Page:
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What are solar panels?

Solar panels, also called photovoltaic panels or solar cells, are technological devices used to convert the sun's energy into electrical energy.

Solar energy is one of the most efficient, economical, and non-polluting renewable energy sources.

In Spain, we have an average of between 2,500 and 3,000 hours of sunshine per year, which makes solar energy an excellent alternative to traditional energy sources. Are you interested in committing to this renewable energy in your home or business? Do you want to know more about solar energy and its benefits? Find out all about the different types of solar panels and what you should take into account when choosing the best one for you. 

Types of solar panels

Solar panels allow us to make the most of an inexhaustible and free resource, sunlight, and transform it into energy through a 100%-clean process, as no carbon dioxide is generated.

There are three main types of solar panels: photovoltaic panels, thermal collectors, and hybrid solar panels. 

Benefits and characteristics of the different types of solar panels

Here are the characteristics, benefits, and disadvantages of each type of solar panel.

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1. Photovoltaic solar panels

  • Monocrystalline: as they are made of a highly pure form of silicon, they offer the highest efficiency rates currently available on the market, between 15% and 20%. Main benefits: generate high power, long useful life, and their size, perfect for homes. 
  • Polycrystalline: These solar panels, easily identifiable due to their blue hue, are made from raw silicon. They are cheaper than monocrystalline panels, but they are less efficient, around 15%, although their power generation is similar. They take up more space and are more sensitive to exposure to high temperatures, so they are not recommended for very hot climates.
  • Amorphous or thin-film solar cells: These types of solar panels use materials such as amorphous silicon, cadmium telluride, or gallium with photovoltaic properties. As such, a flexible and lightweight panel can be made. They are not as efficient as conventional photovoltaic panels, between 7 and 10% less, their useful life is shorter, and they require much more space. However, they are more economical, so they are commonly used in large installations, such as industries or public facilities.
thermal solar panels

2. Thermal solar panels

These solar panels have a panel to collect sunlight and a tank or collector where a fluid capable of transferring heat to heating systems and domestic hot water is stored. 

Some types of solar thermal panels, such as concentrating solar-thermal panels, transform this heat into steam to drive a generator’s turbines, for example.

  • Low-temperature collectors: These solar thermal collectors reach temperatures of up to 50ºC. They are commonly used to supply energy to heating and domestic hot water systems in homes or businesses.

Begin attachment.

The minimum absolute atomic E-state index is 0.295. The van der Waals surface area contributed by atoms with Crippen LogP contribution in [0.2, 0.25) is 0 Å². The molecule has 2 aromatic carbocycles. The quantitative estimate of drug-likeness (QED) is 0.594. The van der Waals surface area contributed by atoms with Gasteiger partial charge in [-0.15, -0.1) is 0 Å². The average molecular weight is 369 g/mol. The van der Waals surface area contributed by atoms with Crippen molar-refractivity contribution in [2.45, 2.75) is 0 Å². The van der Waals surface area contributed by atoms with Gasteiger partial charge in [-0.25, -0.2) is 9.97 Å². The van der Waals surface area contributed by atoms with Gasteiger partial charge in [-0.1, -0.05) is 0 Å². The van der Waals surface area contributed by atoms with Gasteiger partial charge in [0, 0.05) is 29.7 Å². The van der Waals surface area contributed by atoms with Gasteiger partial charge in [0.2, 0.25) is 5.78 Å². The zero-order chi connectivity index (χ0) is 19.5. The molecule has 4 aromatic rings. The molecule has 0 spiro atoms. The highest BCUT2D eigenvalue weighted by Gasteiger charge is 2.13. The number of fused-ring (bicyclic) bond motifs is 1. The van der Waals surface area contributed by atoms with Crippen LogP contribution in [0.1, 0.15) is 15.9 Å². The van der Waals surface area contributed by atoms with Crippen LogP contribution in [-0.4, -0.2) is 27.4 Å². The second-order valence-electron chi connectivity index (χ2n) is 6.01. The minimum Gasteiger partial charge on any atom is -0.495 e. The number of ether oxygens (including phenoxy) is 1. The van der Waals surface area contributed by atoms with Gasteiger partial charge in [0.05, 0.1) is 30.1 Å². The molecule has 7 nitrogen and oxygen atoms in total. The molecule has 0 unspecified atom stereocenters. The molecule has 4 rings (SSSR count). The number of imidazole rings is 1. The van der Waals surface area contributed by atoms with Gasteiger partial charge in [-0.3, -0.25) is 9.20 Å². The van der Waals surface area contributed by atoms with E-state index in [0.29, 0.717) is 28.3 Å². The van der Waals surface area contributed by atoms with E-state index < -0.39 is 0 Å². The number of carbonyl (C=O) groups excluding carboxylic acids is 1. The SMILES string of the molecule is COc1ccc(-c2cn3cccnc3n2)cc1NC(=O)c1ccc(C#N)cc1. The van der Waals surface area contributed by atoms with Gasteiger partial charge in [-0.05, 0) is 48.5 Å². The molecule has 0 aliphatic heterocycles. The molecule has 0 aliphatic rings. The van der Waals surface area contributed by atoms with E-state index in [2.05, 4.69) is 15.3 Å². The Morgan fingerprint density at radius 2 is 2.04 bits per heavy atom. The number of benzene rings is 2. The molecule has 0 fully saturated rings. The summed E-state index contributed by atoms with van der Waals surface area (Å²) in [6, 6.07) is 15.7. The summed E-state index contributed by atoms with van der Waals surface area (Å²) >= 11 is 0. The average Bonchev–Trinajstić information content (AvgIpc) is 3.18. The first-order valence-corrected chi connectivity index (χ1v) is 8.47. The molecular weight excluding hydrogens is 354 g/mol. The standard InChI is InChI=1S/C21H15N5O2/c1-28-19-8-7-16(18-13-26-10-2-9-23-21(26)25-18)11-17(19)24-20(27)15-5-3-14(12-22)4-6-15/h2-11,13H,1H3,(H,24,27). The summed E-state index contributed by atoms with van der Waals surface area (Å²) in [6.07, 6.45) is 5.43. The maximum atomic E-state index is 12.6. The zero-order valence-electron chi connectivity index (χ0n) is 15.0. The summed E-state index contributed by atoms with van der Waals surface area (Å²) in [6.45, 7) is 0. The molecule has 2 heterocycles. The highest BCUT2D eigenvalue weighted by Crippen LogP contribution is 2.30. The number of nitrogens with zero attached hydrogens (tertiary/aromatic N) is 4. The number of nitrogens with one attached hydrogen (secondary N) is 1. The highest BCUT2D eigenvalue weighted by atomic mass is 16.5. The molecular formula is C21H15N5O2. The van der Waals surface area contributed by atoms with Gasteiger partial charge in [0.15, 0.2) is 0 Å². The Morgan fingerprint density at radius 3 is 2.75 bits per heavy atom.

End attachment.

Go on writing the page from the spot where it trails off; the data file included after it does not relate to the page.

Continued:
• Medium-temperature collectors: These types of collectors work in a similar way, although they have a transparent cover to prevent heat losses. As a result, they are capable of reaching temperatures of up to 90ºC.
  • High-temperature collectors: These solar panels have two covers which generate a vacuum, allowing them to operate at temperatures of up to 150ºC. High-temperature collectors are used for electricity generation in thermal power plants.
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3. Hybrid solar panels

Hybrid solar panels are capable of transforming sunlight into electricity and heat, increasing the performance of photovoltaic cells by up to 15%.  

Additionally, these systems can also be combined with other renewable energies, such as wind power, to obtain a greater energy contribution.

Innovation and new types of solar panels

In addition to the aforementioned types of solar panels, industry continues to innovate to achieve increasingly efficient energy solutions, such as concentrator photovoltaics, bifacial panels, spherical cells, heterojunction solar cells, among others. 

Aware of the value of this infinite natural resource, at Repsol, we consider solar energy to be one of the main pillars of our energy strategy. Our company's photovoltaic projects include solutions such as Solar360, where together with Telefónica, we offer a self-consumption solution for single-family homes, homeowners associations, and companies. Or Repsol Solmatch, a Solar Communities project, which allows those who cannot install solar panels of their own to consume solar energy in their homes, getting connected to the energy generated within a 500-meter radius.

At a corporate level, the Repsol Group also relies on solar panels to reduce its net carbon dioxide emissions, implementing energy self-supply solutions at its service stations, which in many cases are also Solar Communities that share energy with their neighbors. So far, this system has already been successfully installed in many of the group's service stations in Spain, demonstrating the efficiency of these state-of-the-art energy solutions.